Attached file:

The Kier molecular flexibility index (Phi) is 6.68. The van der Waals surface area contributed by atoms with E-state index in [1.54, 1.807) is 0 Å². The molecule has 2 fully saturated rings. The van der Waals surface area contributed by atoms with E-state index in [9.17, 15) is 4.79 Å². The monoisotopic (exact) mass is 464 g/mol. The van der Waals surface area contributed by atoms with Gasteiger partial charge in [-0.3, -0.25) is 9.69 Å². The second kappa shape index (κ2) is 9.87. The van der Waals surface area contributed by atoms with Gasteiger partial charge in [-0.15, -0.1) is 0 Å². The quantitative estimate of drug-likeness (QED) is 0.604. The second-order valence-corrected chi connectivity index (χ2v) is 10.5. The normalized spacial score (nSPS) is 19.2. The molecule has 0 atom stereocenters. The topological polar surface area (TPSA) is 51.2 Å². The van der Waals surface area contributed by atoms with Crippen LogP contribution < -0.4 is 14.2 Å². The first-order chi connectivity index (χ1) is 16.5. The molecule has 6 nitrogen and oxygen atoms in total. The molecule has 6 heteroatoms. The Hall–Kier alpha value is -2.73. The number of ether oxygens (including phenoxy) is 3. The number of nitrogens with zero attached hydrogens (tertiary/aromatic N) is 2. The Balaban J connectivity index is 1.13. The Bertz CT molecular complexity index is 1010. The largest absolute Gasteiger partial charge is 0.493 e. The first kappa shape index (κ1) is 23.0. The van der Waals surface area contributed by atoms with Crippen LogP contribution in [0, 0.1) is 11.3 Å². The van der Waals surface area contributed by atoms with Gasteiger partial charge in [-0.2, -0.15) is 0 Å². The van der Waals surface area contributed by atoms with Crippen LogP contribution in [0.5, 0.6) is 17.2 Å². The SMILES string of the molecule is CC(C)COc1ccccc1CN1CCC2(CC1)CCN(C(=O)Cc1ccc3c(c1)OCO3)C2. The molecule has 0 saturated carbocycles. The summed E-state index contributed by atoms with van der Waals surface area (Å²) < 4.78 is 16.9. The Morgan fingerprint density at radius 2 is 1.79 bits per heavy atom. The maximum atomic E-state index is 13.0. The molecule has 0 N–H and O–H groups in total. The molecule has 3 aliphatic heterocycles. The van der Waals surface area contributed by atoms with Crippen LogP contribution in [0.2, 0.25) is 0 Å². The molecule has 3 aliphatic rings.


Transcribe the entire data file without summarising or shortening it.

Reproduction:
The Kier molecular flexibility index (Phi) is 6.68. The van der Waals surface area contributed by atoms with E-state index in [1.54, 1.807) is 0 Å². The molecule has 2 fully saturated rings. The van der Waals surface area contributed by atoms with E-state index in [9.17, 15) is 4.79 Å². The monoisotopic (exact) mass is 464 g/mol. The van der Waals surface area contributed by atoms with Gasteiger partial charge in [-0.3, -0.25) is 9.69 Å². The second kappa shape index (κ2) is 9.87. The van der Waals surface area contributed by atoms with Gasteiger partial charge in [-0.15, -0.1) is 0 Å². The quantitative estimate of drug-likeness (QED) is 0.604. The second-order valence-corrected chi connectivity index (χ2v) is 10.5. The normalized spacial score (nSPS) is 19.2. The molecule has 0 atom stereocenters. The topological polar surface area (TPSA) is 51.2 Å². The van der Waals surface area contributed by atoms with Crippen LogP contribution < -0.4 is 14.2 Å². The first-order chi connectivity index (χ1) is 16.5. The molecule has 6 nitrogen and oxygen atoms in total. The molecule has 6 heteroatoms. The Hall–Kier alpha value is -2.73. The number of ether oxygens (including phenoxy) is 3. The number of nitrogens with zero attached hydrogens (tertiary/aromatic N) is 2. The Balaban J connectivity index is 1.13. The Bertz CT molecular complexity index is 1010. The largest absolute Gasteiger partial charge is 0.493 e. The first kappa shape index (κ1) is 23.0. The van der Waals surface area contributed by atoms with Crippen LogP contribution in [0, 0.1) is 11.3 Å². The van der Waals surface area contributed by atoms with Gasteiger partial charge in [-0.2, -0.15) is 0 Å². The van der Waals surface area contributed by atoms with Crippen LogP contribution in [0.5, 0.6) is 17.2 Å². The SMILES string of the molecule is CC(C)COc1ccccc1CN1CCC2(CC1)CCN(C(=O)Cc1ccc3c(c1)OCO3)C2. The molecule has 0 saturated carbocycles. The summed E-state index contributed by atoms with van der Waals surface area (Å²) < 4.78 is 16.9. The Morgan fingerprint density at radius 2 is 1.79 bits per heavy atom. The maximum atomic E-state index is 13.0. The molecule has 0 N–H and O–H groups in total. The molecule has 3 aliphatic heterocycles. The van der Waals surface area contributed by atoms with Crippen LogP contribution in [0.2, 0.25) is 0 Å². The molecule has 3 aliphatic rings.